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The North Wind

The North Wind

The North Wind

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The North Wind is an independent student publication serving the Northern Michigan University community. It is partially funded by the Student Activity Fee. The North Wind digital paper is published daily during the fall and winter semesters except on university holidays and during exam weeks. The North Wind Board of Directors is composed of representatives of the student body, faculty, administration and area media.

Students protest against Israel-Hamas war with campus encampment
Students protest against Israel-Hamas war with campus encampment
Dallas WiertellaApril 30, 2024

Snowballs deep in winter

Most folks celebrate the beginning of winter by hanging their Christmas decorations or building a snowman. The residents of the Brule House in Gant Hall celebrate the beginning of winter by running naked in public.
“We got out of the hall, and there were just flashes everywhere,” said Derrick Schippert, the resident advisor for the Brule House. “It was a rush and just a blur.”
Schippert, and dozens of others from the Brule House, had just taken part in the time-honored tradition known as the Brule Run on Monday, Nov. 17.
Here are the bare basics of the Brule Run: After the season’s first snowfall sticks for 24 hours, the residents of the Brule House streak through the courtyard between Gant and Spalding Halls. And, to support these brave men, hundreds of spectators show up each year to witness the fleshy celebration.
At the crack of midnight, the doors of Gant Hall fly open, and the Brule runners emerge looking not too different from the day they were born. The crowd, having spent nearly an hour exposed to the elements and now whipped into a frenzy, showers the runners with laughter, camera flashes and oh-my-gods, as the runners channel their inner Frank “The Tank” and dash around the square path lined with onlookers.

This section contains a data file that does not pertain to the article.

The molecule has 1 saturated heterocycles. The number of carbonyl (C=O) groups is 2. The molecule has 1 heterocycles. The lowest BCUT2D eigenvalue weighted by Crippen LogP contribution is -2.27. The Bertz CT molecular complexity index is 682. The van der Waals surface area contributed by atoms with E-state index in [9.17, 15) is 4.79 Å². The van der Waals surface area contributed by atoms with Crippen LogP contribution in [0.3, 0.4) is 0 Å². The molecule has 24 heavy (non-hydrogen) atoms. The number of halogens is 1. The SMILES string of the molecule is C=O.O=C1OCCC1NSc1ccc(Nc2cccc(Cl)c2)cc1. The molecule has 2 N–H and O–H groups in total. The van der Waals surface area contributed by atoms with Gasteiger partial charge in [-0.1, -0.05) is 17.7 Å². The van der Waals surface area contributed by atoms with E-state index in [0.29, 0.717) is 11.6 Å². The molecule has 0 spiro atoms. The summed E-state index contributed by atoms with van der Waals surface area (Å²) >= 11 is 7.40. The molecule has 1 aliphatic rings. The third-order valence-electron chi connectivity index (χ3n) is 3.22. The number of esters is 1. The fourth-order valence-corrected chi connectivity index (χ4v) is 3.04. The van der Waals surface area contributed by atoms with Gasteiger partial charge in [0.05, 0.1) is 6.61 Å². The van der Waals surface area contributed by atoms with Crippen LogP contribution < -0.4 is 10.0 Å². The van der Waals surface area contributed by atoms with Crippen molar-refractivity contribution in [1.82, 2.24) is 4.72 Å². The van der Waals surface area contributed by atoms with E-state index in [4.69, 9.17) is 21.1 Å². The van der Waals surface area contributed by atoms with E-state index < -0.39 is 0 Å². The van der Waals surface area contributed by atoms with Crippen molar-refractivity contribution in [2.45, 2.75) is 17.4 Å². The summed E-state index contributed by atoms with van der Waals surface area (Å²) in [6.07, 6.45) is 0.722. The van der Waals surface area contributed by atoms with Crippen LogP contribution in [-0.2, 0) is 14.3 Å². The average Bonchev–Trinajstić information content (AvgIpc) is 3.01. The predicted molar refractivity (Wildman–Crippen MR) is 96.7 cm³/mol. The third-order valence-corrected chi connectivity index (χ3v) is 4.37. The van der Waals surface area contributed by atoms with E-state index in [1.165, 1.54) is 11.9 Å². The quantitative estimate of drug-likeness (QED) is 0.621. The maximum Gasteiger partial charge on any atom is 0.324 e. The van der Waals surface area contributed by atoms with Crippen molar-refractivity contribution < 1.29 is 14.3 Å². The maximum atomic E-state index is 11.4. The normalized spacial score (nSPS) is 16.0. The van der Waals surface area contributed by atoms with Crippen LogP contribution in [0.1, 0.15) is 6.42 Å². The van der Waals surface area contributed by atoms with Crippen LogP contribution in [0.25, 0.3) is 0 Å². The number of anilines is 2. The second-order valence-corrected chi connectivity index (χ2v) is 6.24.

“It lived up to expectations. It’s a bunch of guys running around with shrunken dicks,” said Angel Antrim, a freshman psychology major who watched the run. “I think it’s a good tradition. It loosens things up on campus.”
Undeclared freshman Kyle Bollin was on hand Monday night to cheer on his Brule buddies. That, and to make their battling of the elements more memorable.
“I think it’s (expletive) hilarious, and I’m going to hit my boys in the balls with snowballs as hard as I can,” he said, before the run began.
Aside from boots and shoes, this year’s runners were all unclothed from the waist down. Among these slipping, sliding, bouncing and swinging runners was a student dressed in a cowboy vest and hat, another in an L.A. Lakers Shaquille O’Neal jersey, one in a Michigan Tech football helmet and another in a long, red bathrobe.
Schippert more fondly recalled his Monday night nudie exploits; “It was fun, and I think it went well. It’s a brotherhood thing; everyone in that house is like a best friend to me and so it all came very natural.”
Schippert and the rest of the jumping, screaming and dancing Brule runners took a lap or two, and then the majority found their way back into Gant Hall. A few stragglers, however, weren’t ready to pack it in. A handful of the naked runners continued hanging out and parading through the courtyard, throwing snowballs, wrestling and waiting for the next act of the outdoor circus.
Soon, the attention of the mob turned from streaking males to the prospect of topless females. Up in the top floors of Spalding Hall, a few groups of women stood in the windows with the intention of putting on their own spectacle. Much to the delight of the screaming, chanting and predominantly male crowd, the females lifted their shirts, flashing and shaking for the crowd. This, of course, is part two of the time-honored tradition: The Malibu Flash.
“This year was a big success. We had a really good turnout, and a lot of the Brule guys ended up running,” said the Resident Director of Gant Hall, Dylan Shiver, who attended the event to help maintain order. “And the Malibu House (in Spalding Hall) held up their end of the tradition with the Malibu Flash.”
Minutes later, the show was over, and Public Safety arrived to make sure everybody found their way back home – and put their clothes back on – safely.
“(Public Safety) comes before and after the run just to have their presence there. In years past, they’ve held the doors open for the runners,” said Shiver, who added there were no incidents or injuries.
“As long as people are respectful and aren’t throwing snowballs at the runners, then it’s just a good, safe place to have fun.”

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